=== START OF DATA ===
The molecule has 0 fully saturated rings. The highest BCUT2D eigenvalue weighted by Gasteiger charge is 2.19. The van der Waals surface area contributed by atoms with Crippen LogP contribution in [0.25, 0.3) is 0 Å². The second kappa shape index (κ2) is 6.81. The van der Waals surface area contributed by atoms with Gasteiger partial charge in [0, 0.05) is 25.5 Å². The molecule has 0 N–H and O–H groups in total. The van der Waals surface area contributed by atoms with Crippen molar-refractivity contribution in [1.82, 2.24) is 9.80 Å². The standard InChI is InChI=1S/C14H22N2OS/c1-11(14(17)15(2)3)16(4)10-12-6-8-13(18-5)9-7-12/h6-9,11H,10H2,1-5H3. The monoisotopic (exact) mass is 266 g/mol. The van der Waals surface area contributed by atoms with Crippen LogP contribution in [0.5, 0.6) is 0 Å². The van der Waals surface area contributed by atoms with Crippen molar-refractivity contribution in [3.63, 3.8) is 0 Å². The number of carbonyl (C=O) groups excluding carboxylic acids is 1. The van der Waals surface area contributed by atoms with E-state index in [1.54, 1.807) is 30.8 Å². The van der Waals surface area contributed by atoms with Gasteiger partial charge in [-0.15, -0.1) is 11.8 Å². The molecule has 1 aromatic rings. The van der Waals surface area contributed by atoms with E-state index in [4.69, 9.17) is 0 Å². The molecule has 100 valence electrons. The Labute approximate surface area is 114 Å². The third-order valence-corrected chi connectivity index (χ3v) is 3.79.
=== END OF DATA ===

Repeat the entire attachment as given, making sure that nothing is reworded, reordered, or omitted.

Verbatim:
The molecule has 0 fully saturated rings. The highest BCUT2D eigenvalue weighted by Gasteiger charge is 2.19. The van der Waals surface area contributed by atoms with Crippen LogP contribution in [0.25, 0.3) is 0 Å². The second kappa shape index (κ2) is 6.81. The van der Waals surface area contributed by atoms with Gasteiger partial charge in [0, 0.05) is 25.5 Å². The molecule has 0 N–H and O–H groups in total. The van der Waals surface area contributed by atoms with Crippen molar-refractivity contribution in [1.82, 2.24) is 9.80 Å². The standard InChI is InChI=1S/C14H22N2OS/c1-11(14(17)15(2)3)16(4)10-12-6-8-13(18-5)9-7-12/h6-9,11H,10H2,1-5H3. The monoisotopic (exact) mass is 266 g/mol. The van der Waals surface area contributed by atoms with Crippen LogP contribution in [0.5, 0.6) is 0 Å². The van der Waals surface area contributed by atoms with Crippen molar-refractivity contribution in [3.63, 3.8) is 0 Å². The number of carbonyl (C=O) groups excluding carboxylic acids is 1. The van der Waals surface area contributed by atoms with E-state index in [1.54, 1.807) is 30.8 Å². The van der Waals surface area contributed by atoms with Gasteiger partial charge in [-0.15, -0.1) is 11.8 Å². The molecule has 1 aromatic rings. The van der Waals surface area contributed by atoms with E-state index in [4.69, 9.17) is 0 Å². The molecule has 100 valence electrons. The Labute approximate surface area is 114 Å². The third-order valence-corrected chi connectivity index (χ3v) is 3.79.